September is Childhood Cancer Awareness Month and Jess and her partner Tim are blogging and speaking out in the media about their son Luke’s cancer journey to raise awareness of our Better Care for Young Cancer patients campaign.
Here in her own words, Jess shares their story.
In September 2013 our two-year-old son Luke complained that it hurt when he peed. We took him to our GP and they said it was probably thrush or an infection and he was given antibiotics. After he peed out a lump my partner Tim and I went back, but there wasn’t enough to test, and the GP didn’t think it was serious enough to refer him on at that point.
The pain went away, but it came back a month later, and our GP referred him to a consultant. But the appointment was four whole weeks away, which seemed like an eternity to us, and things got worse.
It got to the point to where he couldn’t empty his bladder, and was straining until he was red in the face, veins popping out of his neck and screaming in agony on and off all day and all night. Me and my partner Tim were at our wits end, as our younger son Euan was only a few months old, and we ended up going to A&E a number of times to try and get help for Luke sooner.
But at A&E the doctors we saw seemed really dismissive and acted like we were wasting their time. They thought it was constipation and they questioned his diet. Then they said it was a urine infection, and gave us more antibiotics. Me and Tim didn’t feel listened to.
There was a government campaign going on at the time on the TV about blood in pee and poo and how even ‘if it was only just one time’ that you should get help. We began to suspect that Luke might have cancer. But the doctors we saw said that cancer in children is really rare, that it was really unlikely.
By this point Luke was pooing 20 to 30 times a day when trying to empty his bladder. On our last visit to A&E with Luke, all that one doctor seemed concerned about was his red bum (caused by the straining) and she implied that Tim and I weren’t caring for him properly or changing his nappies enough.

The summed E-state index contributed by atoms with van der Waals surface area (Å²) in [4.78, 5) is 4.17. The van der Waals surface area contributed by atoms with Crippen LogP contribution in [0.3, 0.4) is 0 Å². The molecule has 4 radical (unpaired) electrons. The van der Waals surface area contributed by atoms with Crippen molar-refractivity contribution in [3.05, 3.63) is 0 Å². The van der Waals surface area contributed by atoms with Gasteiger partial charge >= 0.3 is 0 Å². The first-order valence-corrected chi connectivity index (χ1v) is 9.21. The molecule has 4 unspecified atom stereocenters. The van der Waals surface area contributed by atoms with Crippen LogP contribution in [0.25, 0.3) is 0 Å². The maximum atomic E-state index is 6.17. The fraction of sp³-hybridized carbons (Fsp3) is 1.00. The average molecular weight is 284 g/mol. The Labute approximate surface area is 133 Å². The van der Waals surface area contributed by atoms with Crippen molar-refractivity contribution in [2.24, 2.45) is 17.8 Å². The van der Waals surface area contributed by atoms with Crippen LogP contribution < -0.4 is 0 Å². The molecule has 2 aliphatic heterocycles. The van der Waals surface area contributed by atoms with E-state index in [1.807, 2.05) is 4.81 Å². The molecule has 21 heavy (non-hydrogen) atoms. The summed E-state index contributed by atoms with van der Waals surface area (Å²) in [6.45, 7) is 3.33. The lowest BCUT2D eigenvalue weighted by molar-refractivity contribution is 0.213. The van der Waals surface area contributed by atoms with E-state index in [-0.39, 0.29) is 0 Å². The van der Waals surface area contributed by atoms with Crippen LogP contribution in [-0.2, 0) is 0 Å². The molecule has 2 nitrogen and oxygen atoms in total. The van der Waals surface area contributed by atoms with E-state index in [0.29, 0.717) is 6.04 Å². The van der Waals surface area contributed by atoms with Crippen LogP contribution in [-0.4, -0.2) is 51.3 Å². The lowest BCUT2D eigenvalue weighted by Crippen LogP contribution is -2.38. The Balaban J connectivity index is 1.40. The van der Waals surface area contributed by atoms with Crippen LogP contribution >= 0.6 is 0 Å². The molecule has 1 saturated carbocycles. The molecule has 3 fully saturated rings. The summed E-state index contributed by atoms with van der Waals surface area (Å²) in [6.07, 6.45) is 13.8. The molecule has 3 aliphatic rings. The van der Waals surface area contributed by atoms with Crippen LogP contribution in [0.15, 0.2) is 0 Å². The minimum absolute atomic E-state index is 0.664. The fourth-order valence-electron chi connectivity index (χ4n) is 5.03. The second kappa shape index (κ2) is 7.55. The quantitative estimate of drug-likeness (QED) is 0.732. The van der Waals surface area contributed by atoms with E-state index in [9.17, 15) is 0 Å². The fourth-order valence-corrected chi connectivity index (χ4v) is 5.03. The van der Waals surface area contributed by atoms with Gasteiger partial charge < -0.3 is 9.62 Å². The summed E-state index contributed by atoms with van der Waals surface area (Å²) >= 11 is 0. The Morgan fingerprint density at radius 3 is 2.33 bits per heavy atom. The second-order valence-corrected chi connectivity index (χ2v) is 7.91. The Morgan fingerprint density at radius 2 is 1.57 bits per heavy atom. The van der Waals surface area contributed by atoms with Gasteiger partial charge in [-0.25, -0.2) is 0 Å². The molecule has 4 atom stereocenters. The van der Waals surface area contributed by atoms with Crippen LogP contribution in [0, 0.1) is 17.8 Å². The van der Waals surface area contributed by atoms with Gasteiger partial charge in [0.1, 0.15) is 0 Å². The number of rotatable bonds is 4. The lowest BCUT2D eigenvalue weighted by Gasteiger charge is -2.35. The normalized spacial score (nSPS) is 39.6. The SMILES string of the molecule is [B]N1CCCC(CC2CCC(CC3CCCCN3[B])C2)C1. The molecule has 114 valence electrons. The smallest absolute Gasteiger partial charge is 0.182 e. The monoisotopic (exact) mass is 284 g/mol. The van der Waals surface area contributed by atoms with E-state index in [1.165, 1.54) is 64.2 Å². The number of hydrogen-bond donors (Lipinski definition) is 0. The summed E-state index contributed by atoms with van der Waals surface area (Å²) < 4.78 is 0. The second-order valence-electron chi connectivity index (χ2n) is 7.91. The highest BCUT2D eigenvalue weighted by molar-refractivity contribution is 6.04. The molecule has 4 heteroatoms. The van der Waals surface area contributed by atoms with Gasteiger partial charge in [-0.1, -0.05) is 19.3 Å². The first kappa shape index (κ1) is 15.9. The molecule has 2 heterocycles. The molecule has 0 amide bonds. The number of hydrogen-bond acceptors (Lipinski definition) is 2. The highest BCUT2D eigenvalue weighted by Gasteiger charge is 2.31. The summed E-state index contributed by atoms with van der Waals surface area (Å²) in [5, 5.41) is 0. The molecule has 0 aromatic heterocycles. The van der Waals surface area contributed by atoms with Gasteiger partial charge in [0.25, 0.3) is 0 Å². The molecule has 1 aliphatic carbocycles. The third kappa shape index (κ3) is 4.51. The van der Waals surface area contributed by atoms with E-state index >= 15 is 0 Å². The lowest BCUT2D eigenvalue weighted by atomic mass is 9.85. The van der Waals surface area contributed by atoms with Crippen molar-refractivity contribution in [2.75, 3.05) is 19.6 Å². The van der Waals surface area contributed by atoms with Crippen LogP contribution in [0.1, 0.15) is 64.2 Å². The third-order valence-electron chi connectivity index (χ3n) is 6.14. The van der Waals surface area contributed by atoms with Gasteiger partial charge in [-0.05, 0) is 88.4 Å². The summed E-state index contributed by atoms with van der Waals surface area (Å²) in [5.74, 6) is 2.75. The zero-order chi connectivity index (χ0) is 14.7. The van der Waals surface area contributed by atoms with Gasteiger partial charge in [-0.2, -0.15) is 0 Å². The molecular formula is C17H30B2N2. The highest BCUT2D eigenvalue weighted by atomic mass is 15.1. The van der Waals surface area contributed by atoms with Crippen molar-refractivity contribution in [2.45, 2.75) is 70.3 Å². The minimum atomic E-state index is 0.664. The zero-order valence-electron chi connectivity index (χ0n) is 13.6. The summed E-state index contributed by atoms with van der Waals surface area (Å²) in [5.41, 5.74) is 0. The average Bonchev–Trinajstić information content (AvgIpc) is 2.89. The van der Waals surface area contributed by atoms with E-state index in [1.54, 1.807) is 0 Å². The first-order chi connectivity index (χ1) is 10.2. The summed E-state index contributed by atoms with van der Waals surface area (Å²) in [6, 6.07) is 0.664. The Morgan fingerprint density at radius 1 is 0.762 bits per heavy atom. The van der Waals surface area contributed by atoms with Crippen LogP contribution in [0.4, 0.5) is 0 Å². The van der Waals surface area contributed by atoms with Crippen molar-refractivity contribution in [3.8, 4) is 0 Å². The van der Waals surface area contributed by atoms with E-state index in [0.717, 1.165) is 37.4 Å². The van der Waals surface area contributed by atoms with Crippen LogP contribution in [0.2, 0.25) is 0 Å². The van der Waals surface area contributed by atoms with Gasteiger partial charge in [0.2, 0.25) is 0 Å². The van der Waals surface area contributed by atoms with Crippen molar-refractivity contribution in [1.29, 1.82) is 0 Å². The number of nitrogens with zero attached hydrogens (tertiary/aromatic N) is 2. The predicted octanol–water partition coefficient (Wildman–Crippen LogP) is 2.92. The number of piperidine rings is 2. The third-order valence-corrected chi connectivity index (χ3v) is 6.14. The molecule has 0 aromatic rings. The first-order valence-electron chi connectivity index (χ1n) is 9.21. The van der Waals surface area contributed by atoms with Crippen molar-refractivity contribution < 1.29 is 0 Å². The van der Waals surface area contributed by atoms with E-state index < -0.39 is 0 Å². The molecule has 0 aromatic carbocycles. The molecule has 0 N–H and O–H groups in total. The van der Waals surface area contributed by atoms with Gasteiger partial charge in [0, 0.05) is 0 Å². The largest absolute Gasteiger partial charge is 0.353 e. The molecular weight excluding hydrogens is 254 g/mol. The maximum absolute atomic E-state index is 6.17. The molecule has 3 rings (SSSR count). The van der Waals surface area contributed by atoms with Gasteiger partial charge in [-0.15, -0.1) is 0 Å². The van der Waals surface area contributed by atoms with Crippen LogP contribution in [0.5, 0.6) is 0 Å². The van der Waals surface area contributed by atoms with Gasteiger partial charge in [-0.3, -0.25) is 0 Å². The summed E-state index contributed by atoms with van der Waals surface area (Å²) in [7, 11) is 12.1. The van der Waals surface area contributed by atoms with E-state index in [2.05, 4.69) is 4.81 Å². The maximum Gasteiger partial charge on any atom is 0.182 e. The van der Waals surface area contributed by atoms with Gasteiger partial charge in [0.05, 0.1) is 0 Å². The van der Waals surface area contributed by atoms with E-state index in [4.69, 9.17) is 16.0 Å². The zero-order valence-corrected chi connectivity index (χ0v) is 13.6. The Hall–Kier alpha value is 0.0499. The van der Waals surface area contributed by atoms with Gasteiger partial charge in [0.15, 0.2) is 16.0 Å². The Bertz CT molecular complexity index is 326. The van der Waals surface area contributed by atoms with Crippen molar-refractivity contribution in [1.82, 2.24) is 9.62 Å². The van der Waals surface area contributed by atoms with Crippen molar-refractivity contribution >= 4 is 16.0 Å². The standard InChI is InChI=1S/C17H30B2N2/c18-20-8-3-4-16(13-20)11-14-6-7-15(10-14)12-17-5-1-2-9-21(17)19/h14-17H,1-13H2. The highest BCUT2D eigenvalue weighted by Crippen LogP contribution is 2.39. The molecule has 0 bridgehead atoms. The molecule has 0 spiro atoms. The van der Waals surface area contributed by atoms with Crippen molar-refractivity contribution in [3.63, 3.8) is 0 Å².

That’s when we refused to leave until we got a follow up appointment.
I stood in the middle of A&E and said: “look he’s in massive pain - and you need to listen to me…what is going to happen when these antibiotics don’t work? Where do I go then?”
We got a follow-up appointment and when they saw him passing urine they booked an ultra sound for later that day. During the ultrasound even we could see the absolutely enormous cancerous tumour on the screen, which had been growing in Luke’s bladder the whole time.
We had the most horrendous time with the treatment. He went through so much and watching your child be so upset and in pain is heart-breaking. We got a huge amount of help from the people at CLIC Sargent, a support charity for children and young people with cancer and their families too. They helped us get through it.
Luke’s one of the lucky ones. He’s been in remission for one year and is back to being his bouncing bubbly self.
September is Childhood Cancer Awareness Month and we're working with CLIC Sargent to raise awareness of childhood cancers and supporting their new campaign to improve care for young cancer patients.
Right now they are investigating what is causing delays in diagnosing cancer in children and young people and how the NHS can make sure cancer is spotted at the earliest opportunity.
I think that if just one of the health professionals we saw had taken us more seriously or had specialist training that Luke’s cancer could have been caught earlier.
I’ve heard about much longer delays in diagnosis from other parents we’ve met during Luke’s treatment. And new research from CLIC Sargent found that almost a third of GPs polled said that not being aware of the symptoms of childhood cancer was one of their top three barriers to identifying cancer, which is incredibly worrying.
We try not to look back too much now as it makes us too angry but many GPs themselves have told CLIC Sargent that they want more training and awareness regarding the rarer cancers. They might only see one case in their whole careers. But just because it's rare, doesn't mean it won't happen and they need to know what to look for.